A lot of these numbers are still coming in small sample sizes, but his defensive acumen has impressed especially.

    "“The defense is the part that’s harder because of not nothing to do with the coaching but because the players are so exceptional and the pick and roll game,” coach Steve Clifford said after practice Wednesday. “The pick and roll game and especially with all the different things guys do offensively is a bear. There are things you have to do defensively, you have to have Plan A and Plan B that you don’t have to do in a college game. Those things are hard to learn, but he is doing a good job. I think he can be an absolute expert on all phases of the team game, which is critical to being a good player.”"

    The part that will remain frustrating is finding the playing time for him to continue to grow. Okeke has had to play more and in ways the Magic did not want because of the injuries. Okeke earned his first starts last week and even had to play some shooting guard.

    The growing philosophy

    Steve Clifford’s philosophy with young players is to try to put them in positions they can succeed. His goal is to give players their time but in ways that can help the team win and that they can handle.

    If a player is playing and is not helping the team win, are they really learning and developing the way they need to? The answer to that question is certainly up for debate.

    But this sometimes means a young player’s role expands slowly. And it seems unlikely Clifford would put Okeke in a role he has not practiced or gift him minutes late in the season unless he has to because of injuries or absences.

    A big part of the Magic’s culture is that everything is earned. And Clifford does lean on veterans who are steadier and more consistent. Sometimes even to his detriment.

    The Magic are still moving slowly with their young players.

    Steve Clifford said earlier this week that it was unlikely a player like Karim Mane would see playing time outside of spot minutes. Mane is a long-term development project. And while he played fine in the G-League — 5.5 points per game and 5.1 rebounds per game in 15 starts for Lakeland — Clifford said it will be more beneficial for him to be around the team and learn in practice and preparation than to be fed to the wolves.

    Orlando Magic
    Orlando Magic /

    Orlando Magic

    Some of that might just be trust and an inability to watch his growth closer in a real practice. In that way, this season has definitely hurt some young players in Orlando specifically and likely throughout the league.

    There is certainly a balance there to be had. But Clifford is always careful with young players and maintaining their confidence and their ability to help the team win.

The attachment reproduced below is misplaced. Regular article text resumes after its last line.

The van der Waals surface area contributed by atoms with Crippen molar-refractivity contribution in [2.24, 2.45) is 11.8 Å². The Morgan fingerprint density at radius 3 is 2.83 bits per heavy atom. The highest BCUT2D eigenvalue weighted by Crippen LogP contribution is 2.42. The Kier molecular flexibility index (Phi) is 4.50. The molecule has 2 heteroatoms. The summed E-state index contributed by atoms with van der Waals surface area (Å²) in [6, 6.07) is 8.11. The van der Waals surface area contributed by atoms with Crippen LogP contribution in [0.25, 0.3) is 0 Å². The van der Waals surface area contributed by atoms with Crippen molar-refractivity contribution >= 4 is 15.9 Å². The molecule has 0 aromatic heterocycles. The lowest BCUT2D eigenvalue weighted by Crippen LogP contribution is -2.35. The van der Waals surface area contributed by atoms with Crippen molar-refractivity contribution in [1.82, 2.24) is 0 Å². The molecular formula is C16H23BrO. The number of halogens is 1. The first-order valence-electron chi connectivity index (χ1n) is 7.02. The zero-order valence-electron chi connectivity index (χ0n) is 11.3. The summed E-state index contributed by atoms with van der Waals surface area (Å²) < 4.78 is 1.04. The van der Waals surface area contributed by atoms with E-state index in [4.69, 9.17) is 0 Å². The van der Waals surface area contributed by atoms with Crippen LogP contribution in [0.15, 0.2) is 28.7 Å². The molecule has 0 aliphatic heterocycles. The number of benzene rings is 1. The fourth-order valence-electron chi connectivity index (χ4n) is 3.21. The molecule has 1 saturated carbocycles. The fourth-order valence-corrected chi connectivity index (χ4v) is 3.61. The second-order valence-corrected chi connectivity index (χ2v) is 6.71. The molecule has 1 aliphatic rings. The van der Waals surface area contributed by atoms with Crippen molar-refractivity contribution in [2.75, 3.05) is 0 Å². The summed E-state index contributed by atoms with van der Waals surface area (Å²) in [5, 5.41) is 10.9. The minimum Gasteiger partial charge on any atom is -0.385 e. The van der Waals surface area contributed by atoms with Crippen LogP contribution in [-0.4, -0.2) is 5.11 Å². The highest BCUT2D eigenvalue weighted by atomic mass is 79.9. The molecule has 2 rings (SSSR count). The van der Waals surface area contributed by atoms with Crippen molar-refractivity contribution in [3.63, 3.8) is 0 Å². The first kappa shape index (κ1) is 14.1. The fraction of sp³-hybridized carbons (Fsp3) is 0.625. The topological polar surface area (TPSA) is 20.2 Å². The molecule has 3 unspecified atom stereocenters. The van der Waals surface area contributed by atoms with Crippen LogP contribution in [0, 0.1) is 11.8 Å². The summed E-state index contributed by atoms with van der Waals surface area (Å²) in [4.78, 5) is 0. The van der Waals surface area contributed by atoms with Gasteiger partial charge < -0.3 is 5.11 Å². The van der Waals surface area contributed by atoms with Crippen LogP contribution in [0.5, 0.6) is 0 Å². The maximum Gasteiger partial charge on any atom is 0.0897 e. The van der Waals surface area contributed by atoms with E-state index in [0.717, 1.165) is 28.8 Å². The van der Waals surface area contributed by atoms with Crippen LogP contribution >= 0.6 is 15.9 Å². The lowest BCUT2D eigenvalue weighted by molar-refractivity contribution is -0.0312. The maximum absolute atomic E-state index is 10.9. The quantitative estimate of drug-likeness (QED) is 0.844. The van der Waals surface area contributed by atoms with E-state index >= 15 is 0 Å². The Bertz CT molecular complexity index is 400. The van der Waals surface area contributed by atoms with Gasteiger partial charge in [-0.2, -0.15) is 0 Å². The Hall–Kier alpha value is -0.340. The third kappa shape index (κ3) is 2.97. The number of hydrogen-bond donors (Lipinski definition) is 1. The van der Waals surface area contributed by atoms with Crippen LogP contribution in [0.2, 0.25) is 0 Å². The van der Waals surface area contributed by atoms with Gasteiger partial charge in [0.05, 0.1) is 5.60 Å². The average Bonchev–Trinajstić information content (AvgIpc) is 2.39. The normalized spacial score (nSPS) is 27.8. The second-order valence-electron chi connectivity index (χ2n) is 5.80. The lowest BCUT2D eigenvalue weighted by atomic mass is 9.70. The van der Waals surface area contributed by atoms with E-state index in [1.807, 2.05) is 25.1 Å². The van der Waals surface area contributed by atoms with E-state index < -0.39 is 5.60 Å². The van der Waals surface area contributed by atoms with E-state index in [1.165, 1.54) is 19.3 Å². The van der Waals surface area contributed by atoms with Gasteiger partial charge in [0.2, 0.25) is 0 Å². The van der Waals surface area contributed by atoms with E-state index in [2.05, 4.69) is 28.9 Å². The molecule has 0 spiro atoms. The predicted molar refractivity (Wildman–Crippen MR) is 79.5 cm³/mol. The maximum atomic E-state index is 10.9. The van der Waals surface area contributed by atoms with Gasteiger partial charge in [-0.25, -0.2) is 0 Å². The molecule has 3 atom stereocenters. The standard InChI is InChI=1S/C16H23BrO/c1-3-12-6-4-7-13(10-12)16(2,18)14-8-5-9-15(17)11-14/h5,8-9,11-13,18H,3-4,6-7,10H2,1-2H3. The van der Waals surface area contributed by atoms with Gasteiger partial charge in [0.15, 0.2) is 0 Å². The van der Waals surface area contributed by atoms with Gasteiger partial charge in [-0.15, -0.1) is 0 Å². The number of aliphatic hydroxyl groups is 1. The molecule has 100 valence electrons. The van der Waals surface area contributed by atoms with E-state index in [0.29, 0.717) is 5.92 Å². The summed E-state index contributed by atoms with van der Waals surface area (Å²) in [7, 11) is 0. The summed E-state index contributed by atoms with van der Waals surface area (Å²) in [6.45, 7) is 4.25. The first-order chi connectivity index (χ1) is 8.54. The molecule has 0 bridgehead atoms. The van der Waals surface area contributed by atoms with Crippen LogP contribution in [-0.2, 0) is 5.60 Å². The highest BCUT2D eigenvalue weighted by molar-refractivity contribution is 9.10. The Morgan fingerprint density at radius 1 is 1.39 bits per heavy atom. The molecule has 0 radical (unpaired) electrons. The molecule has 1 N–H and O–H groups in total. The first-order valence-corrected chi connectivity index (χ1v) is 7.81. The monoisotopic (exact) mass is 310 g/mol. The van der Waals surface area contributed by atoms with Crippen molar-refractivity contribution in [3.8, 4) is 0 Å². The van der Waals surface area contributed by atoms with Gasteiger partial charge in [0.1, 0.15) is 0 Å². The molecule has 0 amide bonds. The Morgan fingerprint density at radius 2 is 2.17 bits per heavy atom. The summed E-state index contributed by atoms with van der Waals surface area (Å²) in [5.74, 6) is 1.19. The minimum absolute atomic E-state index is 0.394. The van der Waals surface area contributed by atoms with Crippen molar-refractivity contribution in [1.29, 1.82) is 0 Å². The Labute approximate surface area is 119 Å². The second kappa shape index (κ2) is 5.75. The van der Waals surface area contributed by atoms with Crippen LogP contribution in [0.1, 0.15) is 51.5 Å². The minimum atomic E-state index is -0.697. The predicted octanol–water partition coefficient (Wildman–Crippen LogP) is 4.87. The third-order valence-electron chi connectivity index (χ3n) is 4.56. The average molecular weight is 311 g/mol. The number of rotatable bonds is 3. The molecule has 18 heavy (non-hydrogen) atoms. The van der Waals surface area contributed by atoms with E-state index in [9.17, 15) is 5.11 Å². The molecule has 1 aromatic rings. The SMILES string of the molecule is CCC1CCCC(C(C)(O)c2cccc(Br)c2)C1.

That is why part of his development program for players who are injured is to keep them engaged through film study.

    Cole Anthony has been doing some light work on the court this week as he recovers from his fractured rib. But he is still weeks away from returning, although Clifford was hesitant to put any timetable on his return.

    Steve Clifford said they have done some of the same film study he did with Mohamed Bamba during his rookie year and Jonathan Isaac in parts of last season to keep the young player engaged.

    It has been harder this season to commit to that kind of program though because games have come so quickly and there is little practice time to sit down and work with a player on the side. Anthony has been busy anyway with his rehab.

    "“He’s very coachable,” Clifford said Wednesday of Anthony. “He has a real passion for competing and for the sport. the hardest thing about injuries with anybody but particularly with young players who are still developing, that’s what it takes away from is their development.”"

    Okeke for now is the only rookie on the floor for the Magic. And it is clear how much he is still learning.

    The good flashes are very promising. Whether it is a deflection that leads to a steal, a good defensive sequence where he locks down his matchup or hitting a 3-pointer. All the good signs are there. His veterans see it too.

    The progress for Okeke has been slow this year. But that is intentional. It is meant to be a steady drumbeat.

    Next. Orlando Magic exuding confidence they can finish strong. dark

    And Okeke is doing good things that show his promise and that progress is being made.